USDA announced Thursday that $77 million in funds will be available to help farmers whose has been damaged by floods and drought. The funds will be distributed through the Emergency Conservation Program and is for disasters that occurred in 2008.
Producers will be able to use the money to remove farmland debris, restore fences and repair conservation structures which were damaged by floods, tornadoes, hurricanes, storms, wildfires, and to carry out emergency water conservation measures after severe drought.
Schafer says the funds will "allow farmers and ranchers to repair the severe damage to conservation systems caused by disaster conditions from Hurricanes Ike and Gustav, as well as the 2008 Midwest Floods."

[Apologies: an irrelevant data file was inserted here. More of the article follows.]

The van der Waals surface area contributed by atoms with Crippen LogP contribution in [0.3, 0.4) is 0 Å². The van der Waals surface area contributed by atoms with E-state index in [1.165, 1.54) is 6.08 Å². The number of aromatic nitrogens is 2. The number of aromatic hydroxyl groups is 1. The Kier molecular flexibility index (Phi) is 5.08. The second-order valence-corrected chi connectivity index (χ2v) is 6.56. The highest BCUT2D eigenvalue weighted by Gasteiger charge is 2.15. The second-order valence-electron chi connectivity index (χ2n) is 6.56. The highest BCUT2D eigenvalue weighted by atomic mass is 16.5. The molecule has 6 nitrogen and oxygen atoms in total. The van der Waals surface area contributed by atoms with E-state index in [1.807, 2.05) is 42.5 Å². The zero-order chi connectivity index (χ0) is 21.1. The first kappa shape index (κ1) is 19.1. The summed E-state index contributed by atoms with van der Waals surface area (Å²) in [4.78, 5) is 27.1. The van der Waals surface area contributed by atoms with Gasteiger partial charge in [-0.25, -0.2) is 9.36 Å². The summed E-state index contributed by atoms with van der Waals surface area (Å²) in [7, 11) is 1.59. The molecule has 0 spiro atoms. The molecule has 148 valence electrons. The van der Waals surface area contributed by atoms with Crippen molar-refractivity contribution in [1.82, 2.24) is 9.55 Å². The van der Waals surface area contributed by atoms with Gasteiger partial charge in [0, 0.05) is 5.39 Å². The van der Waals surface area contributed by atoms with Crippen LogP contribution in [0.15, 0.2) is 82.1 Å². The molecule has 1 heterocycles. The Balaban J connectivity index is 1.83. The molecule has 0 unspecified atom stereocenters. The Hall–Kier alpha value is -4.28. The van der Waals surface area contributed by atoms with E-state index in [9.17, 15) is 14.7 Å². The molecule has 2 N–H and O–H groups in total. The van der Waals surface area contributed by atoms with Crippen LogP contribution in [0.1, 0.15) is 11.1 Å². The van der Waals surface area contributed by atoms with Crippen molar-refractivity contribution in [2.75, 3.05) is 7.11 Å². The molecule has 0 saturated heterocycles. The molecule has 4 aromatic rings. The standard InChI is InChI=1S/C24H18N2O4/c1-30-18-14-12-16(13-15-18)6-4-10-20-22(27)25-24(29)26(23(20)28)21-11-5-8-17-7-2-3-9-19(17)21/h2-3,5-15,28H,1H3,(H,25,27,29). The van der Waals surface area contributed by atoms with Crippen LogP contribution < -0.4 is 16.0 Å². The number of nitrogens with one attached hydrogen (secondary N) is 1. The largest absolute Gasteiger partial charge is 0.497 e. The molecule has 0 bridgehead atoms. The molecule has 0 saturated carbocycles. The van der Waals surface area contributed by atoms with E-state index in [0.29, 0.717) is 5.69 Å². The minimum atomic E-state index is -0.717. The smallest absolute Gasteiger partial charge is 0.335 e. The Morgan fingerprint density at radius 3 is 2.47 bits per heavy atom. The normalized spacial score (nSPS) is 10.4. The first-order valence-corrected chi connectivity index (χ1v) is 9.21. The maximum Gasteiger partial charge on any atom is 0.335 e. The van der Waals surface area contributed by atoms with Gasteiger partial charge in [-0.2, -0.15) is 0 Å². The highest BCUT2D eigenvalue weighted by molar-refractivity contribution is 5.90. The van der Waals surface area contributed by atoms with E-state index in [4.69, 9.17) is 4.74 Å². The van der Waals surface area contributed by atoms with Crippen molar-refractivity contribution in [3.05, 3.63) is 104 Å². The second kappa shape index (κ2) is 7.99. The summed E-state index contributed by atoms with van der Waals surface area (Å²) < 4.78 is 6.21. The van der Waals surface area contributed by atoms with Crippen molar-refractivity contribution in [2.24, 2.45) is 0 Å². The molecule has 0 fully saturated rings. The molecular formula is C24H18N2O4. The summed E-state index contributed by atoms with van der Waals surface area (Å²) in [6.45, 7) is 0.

For land to eligible, the natural disaster must create new conservation problems that:
- if untreated, will impair or endanger the land;
- materially affect the land's productive capacity;
- represent unusual damage that, except for wind erosion, is not likely to recur frequently in the same area; and
- would be so costly to repair that federal assistance is or will be required to return the land to productive agricultural use.
All of those conditions must be met for eligibility. Conservation problems that existed before the disaster are not eligible for cost-share assistance. USDA's Farm Service Agency county committees determine land eligibility.
Here are the estimated dollar amounts by state:
New Hampshire $195,000
New Mexico $1,200,000
New York $10,000
North Carolina $40,000
South Carolina $95,000
Grand Total $77,027,000